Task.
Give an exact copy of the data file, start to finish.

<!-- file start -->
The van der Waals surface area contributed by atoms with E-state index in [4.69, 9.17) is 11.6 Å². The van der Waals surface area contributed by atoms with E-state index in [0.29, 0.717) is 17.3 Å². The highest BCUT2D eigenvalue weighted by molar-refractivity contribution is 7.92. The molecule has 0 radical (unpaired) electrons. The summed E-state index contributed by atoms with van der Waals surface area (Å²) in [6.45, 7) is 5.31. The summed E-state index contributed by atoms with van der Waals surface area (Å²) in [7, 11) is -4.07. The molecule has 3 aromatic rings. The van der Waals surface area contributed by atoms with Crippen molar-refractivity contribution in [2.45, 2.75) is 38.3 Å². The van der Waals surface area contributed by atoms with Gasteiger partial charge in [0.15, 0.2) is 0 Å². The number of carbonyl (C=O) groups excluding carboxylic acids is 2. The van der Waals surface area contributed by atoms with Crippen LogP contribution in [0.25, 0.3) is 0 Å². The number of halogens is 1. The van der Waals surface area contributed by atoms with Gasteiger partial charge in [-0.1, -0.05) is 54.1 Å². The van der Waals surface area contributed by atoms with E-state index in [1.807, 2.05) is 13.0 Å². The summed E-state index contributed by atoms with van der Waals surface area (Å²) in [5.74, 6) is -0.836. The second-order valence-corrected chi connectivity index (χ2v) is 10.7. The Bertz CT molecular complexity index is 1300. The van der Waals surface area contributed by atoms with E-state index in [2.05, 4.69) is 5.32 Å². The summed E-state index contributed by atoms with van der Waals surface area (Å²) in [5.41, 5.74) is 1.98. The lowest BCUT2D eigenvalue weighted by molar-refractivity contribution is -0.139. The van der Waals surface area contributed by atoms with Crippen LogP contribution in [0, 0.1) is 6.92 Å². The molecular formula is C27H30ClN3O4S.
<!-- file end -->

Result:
The van der Waals surface area contributed by atoms with E-state index in [4.69, 9.17) is 11.6 Å². The van der Waals surface area contributed by atoms with E-state index in [0.29, 0.717) is 17.3 Å². The highest BCUT2D eigenvalue weighted by molar-refractivity contribution is 7.92. The molecule has 0 radical (unpaired) electrons. The summed E-state index contributed by atoms with van der Waals surface area (Å²) in [6.45, 7) is 5.31. The summed E-state index contributed by atoms with van der Waals surface area (Å²) in [7, 11) is -4.07. The molecule has 3 aromatic rings. The van der Waals surface area contributed by atoms with Crippen molar-refractivity contribution in [2.45, 2.75) is 38.3 Å². The van der Waals surface area contributed by atoms with Gasteiger partial charge in [0.15, 0.2) is 0 Å². The number of carbonyl (C=O) groups excluding carboxylic acids is 2. The van der Waals surface area contributed by atoms with Crippen LogP contribution in [0.25, 0.3) is 0 Å². The number of halogens is 1. The van der Waals surface area contributed by atoms with Gasteiger partial charge in [-0.1, -0.05) is 54.1 Å². The van der Waals surface area contributed by atoms with E-state index in [1.807, 2.05) is 13.0 Å². The summed E-state index contributed by atoms with van der Waals surface area (Å²) in [5.74, 6) is -0.836. The second-order valence-corrected chi connectivity index (χ2v) is 10.7. The Bertz CT molecular complexity index is 1300. The van der Waals surface area contributed by atoms with E-state index in [2.05, 4.69) is 5.32 Å². The summed E-state index contributed by atoms with van der Waals surface area (Å²) in [5.41, 5.74) is 1.98. The lowest BCUT2D eigenvalue weighted by molar-refractivity contribution is -0.139. The van der Waals surface area contributed by atoms with Crippen LogP contribution in [0, 0.1) is 6.92 Å². The molecular formula is C27H30ClN3O4S.